There is a right way and a wrong way in how to use categories and tags in WordPress. This video will show you exactly how to use them the right way.
WordPress Categories vs. Tags
How to Use Categories to Strategically Feature Popular Content
1. Primary WordPressCategories
Primary categories are made up of the high level topics that I feature throughout my blog. These are the posts that I place front and center on my home page. They are also the posts that I send out to my email list. My primary categories are blogging, social media, marketing, SEO, psychology, entrepreneur, business, and HR.
Each of these categories covers a broad array of current topics and possible future topics. By having this type of broad coverage, it keeps me from having to create new categories every other week for a post that does not fit. It also allows me to have eight categories that are filled with great content. If I chose niche topics, then I may end up with only a couple of posts in each category.
I recommend having no more than ten primary categories. Anything beyond ten will be overwhelming to new visitors. It will also water down the quality and consistency of content across all of your primary categories.
2. Secondary WordPress Categories
My secondary categories are made up of my niche topics. These posts usually have little competition in Google search, or they are not sexy enough to feature on my home page. I will give you two examples of secondary category content so that you can better understand what I am referring to.
The first example is a category dedicated to quotes. The content in this category is made up of simple blog posts that are a collection of 20 to 40 quotes. I have read over 1000 business and self-help books over the past two decades, and these posts are focused on the authors of these books. While these posts are highly engaging to someone finding them through a Google search, a new visitor to my home page might not even recognize many of the names of these authors.
Another one of my secondary categories is my statistics category. The content in here is largely comprised of statistics posts on specific industries. Way back in episode 2, I shared with you that statistics posts are the best way to passively build high quality backlinks. A big percentage of news reporters perform Google searches to find statistics to use in their articles. If they use a stat from one of my posts, then they will link back to my blog as the source.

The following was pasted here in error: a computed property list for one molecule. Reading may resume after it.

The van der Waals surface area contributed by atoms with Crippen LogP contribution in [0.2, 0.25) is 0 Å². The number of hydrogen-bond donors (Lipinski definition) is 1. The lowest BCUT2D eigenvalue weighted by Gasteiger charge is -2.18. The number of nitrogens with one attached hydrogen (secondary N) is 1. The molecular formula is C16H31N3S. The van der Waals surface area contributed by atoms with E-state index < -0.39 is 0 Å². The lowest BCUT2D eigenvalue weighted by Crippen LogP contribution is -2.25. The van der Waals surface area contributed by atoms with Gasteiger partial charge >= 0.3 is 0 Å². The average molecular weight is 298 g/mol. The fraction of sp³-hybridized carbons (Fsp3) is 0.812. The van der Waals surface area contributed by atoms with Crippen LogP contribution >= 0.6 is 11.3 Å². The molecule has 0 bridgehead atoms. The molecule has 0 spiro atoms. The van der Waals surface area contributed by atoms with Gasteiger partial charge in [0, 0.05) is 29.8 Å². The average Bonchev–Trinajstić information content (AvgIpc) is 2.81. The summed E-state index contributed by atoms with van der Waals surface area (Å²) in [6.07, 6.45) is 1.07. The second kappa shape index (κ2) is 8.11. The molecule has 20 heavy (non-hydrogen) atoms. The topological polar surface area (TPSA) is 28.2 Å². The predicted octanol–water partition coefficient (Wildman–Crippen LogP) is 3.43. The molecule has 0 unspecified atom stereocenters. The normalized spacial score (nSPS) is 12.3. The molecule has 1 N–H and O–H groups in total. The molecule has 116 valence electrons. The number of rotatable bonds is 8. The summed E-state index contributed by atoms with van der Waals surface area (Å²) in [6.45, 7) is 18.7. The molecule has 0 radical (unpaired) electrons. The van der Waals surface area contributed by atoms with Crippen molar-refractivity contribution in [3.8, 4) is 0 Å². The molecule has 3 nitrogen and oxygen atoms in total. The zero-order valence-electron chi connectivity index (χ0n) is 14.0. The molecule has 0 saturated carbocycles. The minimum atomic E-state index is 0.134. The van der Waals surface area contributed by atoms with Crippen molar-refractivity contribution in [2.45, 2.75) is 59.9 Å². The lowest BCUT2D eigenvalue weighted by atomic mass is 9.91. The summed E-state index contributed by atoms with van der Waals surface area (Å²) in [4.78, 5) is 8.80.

Do not get me wrong. These statistics posts are all made up of top notch content. However, only a small percentage of my audience cares about the latest coffee industry statistics and trends. That is why this is a secondary category.
The secondary categories will all run through your latest posts feed. They will also get indexed just as fast as your primary categories. The secondary category posts will usually account for 80% of a pro bloggers organic Google traffic.
I was recently sent emails from three separate listeners in a 48 hour period asking the same question…
How do I balance writing posts on my passion and writing long tailed keyword posts that will have a better chance to rank on Google?
This question led to conversations about not wanting the passion posts to be drowned out by all of the long tail posts. The solution was to use primary categories for the passion posts and secondary categories for the long tail posts. By creating a primary category for your passion posts, you will be able to feature those posts across your blog. Meanwhile, your long tail posts will continue to drive traffic from Google, while they are strategically placed in the background.
WordPress Tags Are Better Than Sub-Categories
If you are thinking about using sub-categories, then you are better off using tags to sub-categorize your content. Too many sub-categories can make the site hierarchy a little unbalanced, and this can lead to posts not getting enough authority passed to them. To simplify this, more authority leads to higher Google rankings.
Because WordPress tags were abused for SEO purposes, the Google algorithm completely ignores them as being positive factors. If you jam your post with a bunch of tags, then it can actually lead to a Google penalty. The best practice is to use no more than three WordPress tags on any given post.
I hoped you learned a few things from my video on categories vs tags in WordPress. I did my best to show you in this tutorial how to use WordPress categories and tags. Written by Brandon Gaille
Brandon Gaille breaks down the top strategies that pro bloggers use to generate a ridiculous amount of traffic and revenue. His personal blog is visited by over 1 million small business owners every month.